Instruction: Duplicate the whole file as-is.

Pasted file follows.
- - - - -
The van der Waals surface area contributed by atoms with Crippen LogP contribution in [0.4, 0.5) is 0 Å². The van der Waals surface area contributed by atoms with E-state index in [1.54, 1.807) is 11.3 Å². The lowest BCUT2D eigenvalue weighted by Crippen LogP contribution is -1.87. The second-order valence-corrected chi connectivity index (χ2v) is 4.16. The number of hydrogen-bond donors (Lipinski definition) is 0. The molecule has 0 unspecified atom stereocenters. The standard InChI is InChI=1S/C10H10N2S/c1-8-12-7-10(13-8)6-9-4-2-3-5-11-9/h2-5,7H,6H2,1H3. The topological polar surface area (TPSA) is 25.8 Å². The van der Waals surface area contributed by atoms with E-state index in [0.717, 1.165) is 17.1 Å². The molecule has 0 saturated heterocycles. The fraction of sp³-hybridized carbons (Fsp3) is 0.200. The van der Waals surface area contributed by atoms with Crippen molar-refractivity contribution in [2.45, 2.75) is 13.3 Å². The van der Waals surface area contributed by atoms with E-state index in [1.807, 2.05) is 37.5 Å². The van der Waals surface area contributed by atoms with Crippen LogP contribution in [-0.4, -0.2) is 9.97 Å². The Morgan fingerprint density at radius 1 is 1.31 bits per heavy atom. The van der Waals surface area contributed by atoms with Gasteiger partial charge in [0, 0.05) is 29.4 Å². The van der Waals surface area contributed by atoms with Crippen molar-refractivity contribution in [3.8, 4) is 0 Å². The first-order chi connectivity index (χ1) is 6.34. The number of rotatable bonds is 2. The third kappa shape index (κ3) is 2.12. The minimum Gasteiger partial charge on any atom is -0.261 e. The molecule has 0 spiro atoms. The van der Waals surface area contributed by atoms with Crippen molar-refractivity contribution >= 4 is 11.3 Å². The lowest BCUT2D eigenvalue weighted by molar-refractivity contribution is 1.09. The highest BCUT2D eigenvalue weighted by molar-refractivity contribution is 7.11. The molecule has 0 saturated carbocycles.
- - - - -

The van der Waals surface area contributed by atoms with Crippen LogP contribution in [0.4, 0.5) is 0 Å². The van der Waals surface area contributed by atoms with E-state index in [1.54, 1.807) is 11.3 Å². The lowest BCUT2D eigenvalue weighted by Crippen LogP contribution is -1.87. The second-order valence-corrected chi connectivity index (χ2v) is 4.16. The number of hydrogen-bond donors (Lipinski definition) is 0. The molecule has 0 unspecified atom stereocenters. The standard InChI is InChI=1S/C10H10N2S/c1-8-12-7-10(13-8)6-9-4-2-3-5-11-9/h2-5,7H,6H2,1H3. The topological polar surface area (TPSA) is 25.8 Å². The van der Waals surface area contributed by atoms with E-state index in [0.717, 1.165) is 17.1 Å². The molecule has 0 saturated heterocycles. The fraction of sp³-hybridized carbons (Fsp3) is 0.200. The van der Waals surface area contributed by atoms with Crippen molar-refractivity contribution in [2.45, 2.75) is 13.3 Å². The van der Waals surface area contributed by atoms with E-state index in [1.807, 2.05) is 37.5 Å². The van der Waals surface area contributed by atoms with Crippen LogP contribution in [-0.4, -0.2) is 9.97 Å². The Morgan fingerprint density at radius 1 is 1.31 bits per heavy atom. The van der Waals surface area contributed by atoms with Gasteiger partial charge in [0, 0.05) is 29.4 Å². The van der Waals surface area contributed by atoms with Crippen molar-refractivity contribution in [3.8, 4) is 0 Å². The first-order chi connectivity index (χ1) is 6.34. The number of rotatable bonds is 2. The third kappa shape index (κ3) is 2.12. The minimum Gasteiger partial charge on any atom is -0.261 e. The molecule has 0 spiro atoms. The van der Waals surface area contributed by atoms with Crippen molar-refractivity contribution >= 4 is 11.3 Å². The lowest BCUT2D eigenvalue weighted by molar-refractivity contribution is 1.09. The highest BCUT2D eigenvalue weighted by molar-refractivity contribution is 7.11. The molecule has 0 saturated carbocycles.